‘One Day at a Time’ Handles the Trump Era Better than Any Other TV Show

· Updated on May 28, 2018

On Friday, Netflix released the second season of One Day at a Time, the hit sitcom focusing on the multigenerational Latinx Alvarez household, anchored by mom Penelope Alvarez (Justina Machado) and matriarch Lydia Riera (EGOT winner Rita Moreno).

(Spoiler alert: Plot details for One Day at a Time’s second season follow.)

The series’ second season is the first one to be released under the Trump presidency, and the U.S.’s tense social climate permeates several episodes as the family is dealing with anti-Latinx racism and queerphobia. Quite simply, what puts ODAAT head-and-shoulders above its sitcom peers is its characters. No other show on devotes so much attention to the interior lives of Latinx people, whether they be male, female, queer, straight, young or old. And it’s currently the only show showing a multiplicity of Latinx experiences under the current administration.

In the very first episode of the season, “The Turn,” Penelope worries about her son, Alex, getting in a fight at school. Turns out someone teased Alex by yelling “build the wall,” a reference to Trump’s (racist) pet project wall at the U.S.’s southern border. Alex, and the rest of the Alvarez family, are not Mexican, but Cuban.

What follows is an 11-minute scene depicting the complicated reality of Latinx life in America right now. The show’s resident white man, Schneider, can’t believe that racism still exists in Southern California, and the Alvarez women educate him on their realities. The discussion ranges from some thinking Latinx people are too loud to comparing racial slurs they’ve had flung their way. The women make veiled references to Trump without ever invoking his name.

Aside from being insightful and unique in the current television landscape, the scene is also sharp-tongued and hilarious. When Penelope says “beaner” isn’t that bad of an insult because Cubans, Mexicans, and Puerto Ricans have great beans, Lydia says, “Cubans have the best beans. We are the true beaners!” And, when Lydia’s character has to drum up the courage to say the word “spic” as an example of a horrible word she’s been called, the other characters shrug it off as an “old school” slur that carries less generational weight among younger Latinx people. They even discuss passing privilege and who “looks” Latinxall while teenager Elena Alvarez bemoans that she passes for a white Anne Hathaway.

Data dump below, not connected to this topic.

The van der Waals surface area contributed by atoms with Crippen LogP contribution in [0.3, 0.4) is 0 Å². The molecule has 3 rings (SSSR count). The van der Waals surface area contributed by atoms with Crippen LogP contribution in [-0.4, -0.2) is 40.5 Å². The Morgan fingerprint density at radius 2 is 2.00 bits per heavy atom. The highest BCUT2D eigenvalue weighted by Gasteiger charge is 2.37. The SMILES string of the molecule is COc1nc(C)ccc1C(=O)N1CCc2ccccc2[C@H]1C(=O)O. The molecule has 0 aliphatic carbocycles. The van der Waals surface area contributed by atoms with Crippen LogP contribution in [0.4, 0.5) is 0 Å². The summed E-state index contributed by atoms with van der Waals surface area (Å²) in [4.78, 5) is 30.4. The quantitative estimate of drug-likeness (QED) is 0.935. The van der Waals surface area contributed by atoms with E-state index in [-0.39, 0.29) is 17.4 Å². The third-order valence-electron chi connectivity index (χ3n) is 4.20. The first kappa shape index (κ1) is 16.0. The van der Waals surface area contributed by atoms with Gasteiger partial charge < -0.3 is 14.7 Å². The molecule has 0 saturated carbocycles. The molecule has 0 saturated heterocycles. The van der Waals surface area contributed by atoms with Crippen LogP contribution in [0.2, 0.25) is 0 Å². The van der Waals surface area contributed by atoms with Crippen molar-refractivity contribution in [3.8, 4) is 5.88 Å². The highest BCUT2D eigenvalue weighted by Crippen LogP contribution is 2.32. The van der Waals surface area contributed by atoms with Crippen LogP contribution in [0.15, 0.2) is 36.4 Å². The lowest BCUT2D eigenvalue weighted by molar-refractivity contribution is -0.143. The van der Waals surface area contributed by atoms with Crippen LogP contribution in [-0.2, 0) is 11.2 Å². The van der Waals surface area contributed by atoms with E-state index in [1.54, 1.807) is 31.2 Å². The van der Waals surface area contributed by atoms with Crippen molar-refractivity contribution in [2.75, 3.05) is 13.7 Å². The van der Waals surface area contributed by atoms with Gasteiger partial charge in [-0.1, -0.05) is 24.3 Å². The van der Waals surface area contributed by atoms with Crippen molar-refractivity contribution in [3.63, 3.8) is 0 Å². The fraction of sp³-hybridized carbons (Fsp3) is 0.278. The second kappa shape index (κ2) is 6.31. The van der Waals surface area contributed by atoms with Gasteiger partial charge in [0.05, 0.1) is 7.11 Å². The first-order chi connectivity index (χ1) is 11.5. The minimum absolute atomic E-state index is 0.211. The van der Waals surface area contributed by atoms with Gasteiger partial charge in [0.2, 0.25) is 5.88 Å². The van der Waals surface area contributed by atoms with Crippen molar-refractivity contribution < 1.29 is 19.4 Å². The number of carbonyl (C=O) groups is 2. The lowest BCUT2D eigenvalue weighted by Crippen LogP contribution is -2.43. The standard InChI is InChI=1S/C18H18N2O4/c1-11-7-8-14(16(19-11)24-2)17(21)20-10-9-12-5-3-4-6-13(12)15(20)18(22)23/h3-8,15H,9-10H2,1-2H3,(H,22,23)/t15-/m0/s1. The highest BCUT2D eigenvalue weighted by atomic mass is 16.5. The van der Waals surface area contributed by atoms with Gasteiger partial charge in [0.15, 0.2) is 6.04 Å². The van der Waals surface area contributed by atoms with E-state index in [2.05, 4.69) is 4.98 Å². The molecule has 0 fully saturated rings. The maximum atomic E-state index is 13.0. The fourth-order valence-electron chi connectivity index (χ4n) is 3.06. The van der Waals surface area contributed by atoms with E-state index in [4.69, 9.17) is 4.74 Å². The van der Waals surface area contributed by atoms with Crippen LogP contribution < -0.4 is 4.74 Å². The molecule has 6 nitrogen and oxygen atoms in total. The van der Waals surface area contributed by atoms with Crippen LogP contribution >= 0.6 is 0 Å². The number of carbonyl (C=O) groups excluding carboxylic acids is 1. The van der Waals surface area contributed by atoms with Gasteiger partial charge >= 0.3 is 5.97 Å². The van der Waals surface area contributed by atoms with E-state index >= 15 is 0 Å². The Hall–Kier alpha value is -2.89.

Racial slurs? The politics of passing? These are not usually fodder for sitcom hahas, but ODAAT navigates the topics with the deftness and grace of a Latinx Olympic ice skater. And they’re effective because, for ODAAT, this is just character work.

In contrast, take the uber-political Will & Grace reboot. The stars assault viewers with political quip after political quip like a Murphy Brown reboot (which is also coming!). The reboot, birthed from a secret voting PSA, even moved its entire premiere to Washington, D.C. to announce itself as “woke.” And while it seems a bit off that the characters have gotten so political, it does reflect the American moment: liberals of extreme privilege have felt more incensed than ever by Trump’s presidency.

But Will & Grace treats Trump as a bogeyman figurehead and deals very little with the reality of Trumpism. They have to name check Trump constantly because he’s their main problem. For the Alvarez family, Trump is a symptom, not the illness.

To continue with Will & Grace as an example, the show’s most popular character, Megan Mullally’s Karen, is an avid Trump supporter who regularly quips that the president is, in fact, Making America Great Again. And the writers have gotten an excessive amount of comedic mileage with Karen’s proximity to the president’s inner circle. But this character choice, and the fact that this season erased the previously-canon series finale, only makes the show feel more and more like nostalgic fantasy. By contrast, One Day deals in working-class reality.

One Day concluded its first season by wrapping up the storyline of teenager Elena Alvarez, who struggled all season with coming out as a lesbian. For its second season, the show had Moreno’s Lydia and Schneider, a Canadian ex-pat, become American citizens. It was the ultimate subversive middle finger. While the show pulled no punches in calling out American’s particular strain of racism, it also leaned into the reality that America willand mustchange.

Images via Netflix

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